Sep 23, 2010
Multidrug-resistant 2009 H1N1 virus reported in teenager
A 2009 H1N1 flu virus that contributed to the death of a 14-year-old girl was resistant to three neuraminidase inhibitors, pointing up the need for new types of antivirals, according to a letter in the Oct 15 Clinical Infectious Diseases (CID). The girl, who had systemic lupus erythematosus and other illnesses, was hospitalized with respiratory failure in October 2009. She was first treated with oseltamivir (Tamiflu) for several weeks and later with intravenous zanamivir (Relenza), but she died of complications in late December. Testing of samples taken in November showed that the virus was highly resistant to oseltamivir. It also showed evidence of resistance to peramivir and zanamivir, though to much lower degrees. Sequencing of the virus showed its neuraminidase protein contained two mutations: H275Y, which is known to confer resistance to oseltamivir but not zanamivir, and I223R. In one previous case, the I223R mutation alone was associated with slight resistance to oseltamivir and peramivir, the report says. Compared with strains featuring either mutation alone, the "dual mutant I223R/H275Y" showed greater resistance. "The potential for emergence of viruses resistant to multiple neuraminidase inhibitors reinforces efforts to develop drugs with a different mechanism of action," the report states.
Oct 15 CID letter
2009 H1N1 can gain Tamiflu resistance in less than 2 days
Physicians from Singapore say they determined that the 2009 H1N1 virus became resistant to oseltamivir in less than 48 hours after a 28-year-old woman began receiving the antiviral, much faster than reported in other cases, according to a report in Emerging Infectious Diseases (EID). The patient began receiving oseltamivir on the fourth day of her illness; the mutation that confers resistance (H275Y) was detected in a sample collected on the sixth day. Only wild-type (nonresistant) amino acid sequences were found in samples taken before and 14 hours after the start of oseltamivir treatment, but H275Y was found in 52% of the sequences from samples collected at 45 hours after treatment initiation. "Clinicians should consider resistance when patients do not respond to treatment for pandemic (H1N1) 2009 because H275Y can emerge literally overnight," the report states. Oseltamivir resistance has been seen sporadically in 2009 H1N1 patients, most commonly in immunocompromised patients receiving longer-than-normal courses of treatment.
October EID report
Early antivirals failed to protect some patients in Japan
Researchers writing in Clinical Infectious Diseases (CID) report that significant percentages of Japanese patients who had fatal or severe cases of 2009 H1N1 flu during the pandemic had received early antiviral treatment (oseltamivir or zanamivir). The researchers looked at all 198 fatal H1N1 cases reported to the Japanese health ministry from Aug 15, 2009, to Mar 15, 2010, and at 56 severe cases reported from Aug 5 to Oct 11, 2009, when the ministry stopped reporting the latter. Of the 298 fatal cases, 158 patients had received antivirals, and 104 of 158 (66%) started treatment within 1 or 2 days of first symptoms. Among the 56 severe cases, 42 patients had received antiviral treatment, 30 of them (71%) within the first 2 days. The median time to initiation of antiviral treatment was 1 day for both groups. "Although our observational data do not provide direct evidence of the effectiveness of antiviral treatment, our data clearly indicate that some severe cases had fatal outcomes despite their early treatment with antiviral drugs," the report says. The authors did not include information on the patients' previous health or underlying conditions.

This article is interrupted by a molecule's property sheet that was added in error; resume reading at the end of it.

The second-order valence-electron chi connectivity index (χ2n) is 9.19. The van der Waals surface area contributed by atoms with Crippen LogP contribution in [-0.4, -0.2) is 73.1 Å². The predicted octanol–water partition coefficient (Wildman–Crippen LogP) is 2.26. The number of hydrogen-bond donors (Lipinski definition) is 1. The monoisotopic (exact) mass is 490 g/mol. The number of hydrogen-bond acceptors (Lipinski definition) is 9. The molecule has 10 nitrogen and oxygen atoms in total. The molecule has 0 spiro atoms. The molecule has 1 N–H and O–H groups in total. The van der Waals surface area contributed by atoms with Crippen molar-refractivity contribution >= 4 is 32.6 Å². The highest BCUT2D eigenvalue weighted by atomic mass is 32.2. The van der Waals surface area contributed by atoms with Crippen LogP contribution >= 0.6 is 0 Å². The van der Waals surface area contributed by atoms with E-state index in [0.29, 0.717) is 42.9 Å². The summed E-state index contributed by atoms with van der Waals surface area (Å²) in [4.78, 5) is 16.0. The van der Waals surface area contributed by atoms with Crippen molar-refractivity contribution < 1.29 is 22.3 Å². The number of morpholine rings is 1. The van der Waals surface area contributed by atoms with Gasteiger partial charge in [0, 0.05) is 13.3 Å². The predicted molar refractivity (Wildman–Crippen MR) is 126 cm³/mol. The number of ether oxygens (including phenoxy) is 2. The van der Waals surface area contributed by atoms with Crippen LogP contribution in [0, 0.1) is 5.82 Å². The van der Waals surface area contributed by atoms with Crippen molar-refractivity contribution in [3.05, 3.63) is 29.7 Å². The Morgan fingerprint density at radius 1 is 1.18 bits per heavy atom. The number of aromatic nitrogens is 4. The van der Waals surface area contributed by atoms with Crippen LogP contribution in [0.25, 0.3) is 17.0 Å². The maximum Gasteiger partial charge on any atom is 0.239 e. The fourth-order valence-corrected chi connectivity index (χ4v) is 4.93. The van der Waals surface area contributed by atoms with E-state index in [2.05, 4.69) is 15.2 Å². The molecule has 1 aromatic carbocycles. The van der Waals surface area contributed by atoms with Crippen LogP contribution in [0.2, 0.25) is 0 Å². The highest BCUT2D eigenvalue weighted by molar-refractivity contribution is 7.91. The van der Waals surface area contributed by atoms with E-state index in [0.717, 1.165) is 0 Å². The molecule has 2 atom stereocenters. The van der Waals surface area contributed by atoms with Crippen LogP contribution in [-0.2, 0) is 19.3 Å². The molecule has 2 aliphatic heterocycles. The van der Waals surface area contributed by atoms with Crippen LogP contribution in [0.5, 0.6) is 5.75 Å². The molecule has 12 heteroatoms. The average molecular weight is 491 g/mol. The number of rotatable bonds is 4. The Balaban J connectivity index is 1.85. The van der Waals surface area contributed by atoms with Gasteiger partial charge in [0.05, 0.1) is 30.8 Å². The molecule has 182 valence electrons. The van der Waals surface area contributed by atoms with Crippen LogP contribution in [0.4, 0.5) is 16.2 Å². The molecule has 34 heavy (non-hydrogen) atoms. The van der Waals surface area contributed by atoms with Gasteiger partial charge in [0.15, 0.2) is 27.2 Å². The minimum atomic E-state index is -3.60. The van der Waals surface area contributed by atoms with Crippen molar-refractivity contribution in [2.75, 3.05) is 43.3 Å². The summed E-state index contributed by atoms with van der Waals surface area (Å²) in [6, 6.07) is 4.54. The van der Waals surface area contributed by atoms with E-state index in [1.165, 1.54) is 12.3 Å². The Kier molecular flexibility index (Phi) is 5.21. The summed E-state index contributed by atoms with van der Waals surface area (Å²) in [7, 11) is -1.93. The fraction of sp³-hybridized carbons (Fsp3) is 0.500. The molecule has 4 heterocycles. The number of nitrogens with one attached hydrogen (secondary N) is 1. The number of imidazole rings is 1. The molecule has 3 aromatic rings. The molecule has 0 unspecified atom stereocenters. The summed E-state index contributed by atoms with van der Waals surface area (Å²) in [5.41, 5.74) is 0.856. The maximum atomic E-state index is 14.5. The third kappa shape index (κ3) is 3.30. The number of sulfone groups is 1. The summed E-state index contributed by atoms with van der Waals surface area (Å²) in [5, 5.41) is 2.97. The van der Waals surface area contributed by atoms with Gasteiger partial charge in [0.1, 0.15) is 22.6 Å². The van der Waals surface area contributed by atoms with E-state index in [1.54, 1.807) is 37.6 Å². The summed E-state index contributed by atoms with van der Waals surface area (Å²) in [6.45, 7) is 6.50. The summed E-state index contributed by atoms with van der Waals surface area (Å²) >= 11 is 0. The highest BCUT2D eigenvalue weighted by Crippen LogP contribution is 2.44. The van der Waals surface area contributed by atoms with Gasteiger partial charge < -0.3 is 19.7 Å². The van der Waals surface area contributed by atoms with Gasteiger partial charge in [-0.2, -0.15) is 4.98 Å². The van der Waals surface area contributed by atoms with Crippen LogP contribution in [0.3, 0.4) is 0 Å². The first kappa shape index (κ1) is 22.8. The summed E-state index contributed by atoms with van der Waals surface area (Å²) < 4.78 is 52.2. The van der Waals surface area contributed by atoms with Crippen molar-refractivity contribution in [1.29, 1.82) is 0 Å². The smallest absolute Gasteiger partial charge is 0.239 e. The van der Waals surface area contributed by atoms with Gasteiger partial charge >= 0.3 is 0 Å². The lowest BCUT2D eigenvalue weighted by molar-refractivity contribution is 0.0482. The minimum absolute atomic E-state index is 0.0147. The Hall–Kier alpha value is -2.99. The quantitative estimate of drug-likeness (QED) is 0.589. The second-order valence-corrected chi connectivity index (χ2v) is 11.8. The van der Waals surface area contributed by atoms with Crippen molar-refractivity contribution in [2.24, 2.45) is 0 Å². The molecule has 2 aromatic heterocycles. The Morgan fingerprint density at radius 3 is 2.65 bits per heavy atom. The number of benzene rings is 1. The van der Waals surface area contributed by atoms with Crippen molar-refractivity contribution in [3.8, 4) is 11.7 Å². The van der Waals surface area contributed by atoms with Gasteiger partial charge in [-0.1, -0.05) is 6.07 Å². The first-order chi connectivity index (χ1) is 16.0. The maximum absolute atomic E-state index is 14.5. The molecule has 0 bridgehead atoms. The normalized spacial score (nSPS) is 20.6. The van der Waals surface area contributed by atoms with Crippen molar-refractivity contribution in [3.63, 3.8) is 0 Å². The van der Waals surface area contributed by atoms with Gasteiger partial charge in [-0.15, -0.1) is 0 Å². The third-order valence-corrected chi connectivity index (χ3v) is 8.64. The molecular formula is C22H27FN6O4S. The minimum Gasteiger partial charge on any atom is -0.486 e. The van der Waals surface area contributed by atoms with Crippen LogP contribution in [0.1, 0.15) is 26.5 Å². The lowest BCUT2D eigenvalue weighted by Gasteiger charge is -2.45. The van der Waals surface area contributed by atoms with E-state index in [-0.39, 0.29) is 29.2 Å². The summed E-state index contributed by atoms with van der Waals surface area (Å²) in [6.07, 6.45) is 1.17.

Oct 15 CID letter
High rates of underlying conditions seen in H1N1 hospitalizations
Two new studies of patients who were hospitalized after contracting 2009 pandemic H1N1, one from Japan and one from Spain, found high percentages of underlying medical conditions. In the Japanese study, of 12,702 hospitalized patients, 4,420 (35%) had underlying medical conditions. But in those 5 to 9 years old, 81% had underlying conditions. For those with underlying conditions, incidence of hospitalization was 814.1, 573.7, and 219.0 per 100,000 persons for those 5 to 9, 10 to 14, and 15 to 19 years old, respectively; compared with only 6.7 for those 60 to 69. Those under 20 had a higher risk for hospitalization compared with seasonal flu. The researchers conclude, "Our findings justify prioritizing the treatment of children and young adults by vaccination and early prescription of antiviral drugs."
Sep 22 Emerg Infect Dis study
In the Spanish study, 74% of 3,025 hospital patients had underlying medical conditions, and, of all the patients, 852 (28%) were admitted to intensive care and 200 (7%) died. Among the children, 61% had underlying conditions, compared with 77% of adults. Among all patients 39% had two or more underlying conditions. The median age was 38. The researchers found these conditions to be "significantly associated with a worse outcome" in adults: morbid obesity, heart disease, chronic obstructive pulmonary disease, and receiving antiviral medication more than 48 hours after symptom onset. The authors conclude, "These findings should be taken into account when planning, including vaccination strategies, for upcoming influenza seasons."
Sep 23 Eurosurveillance study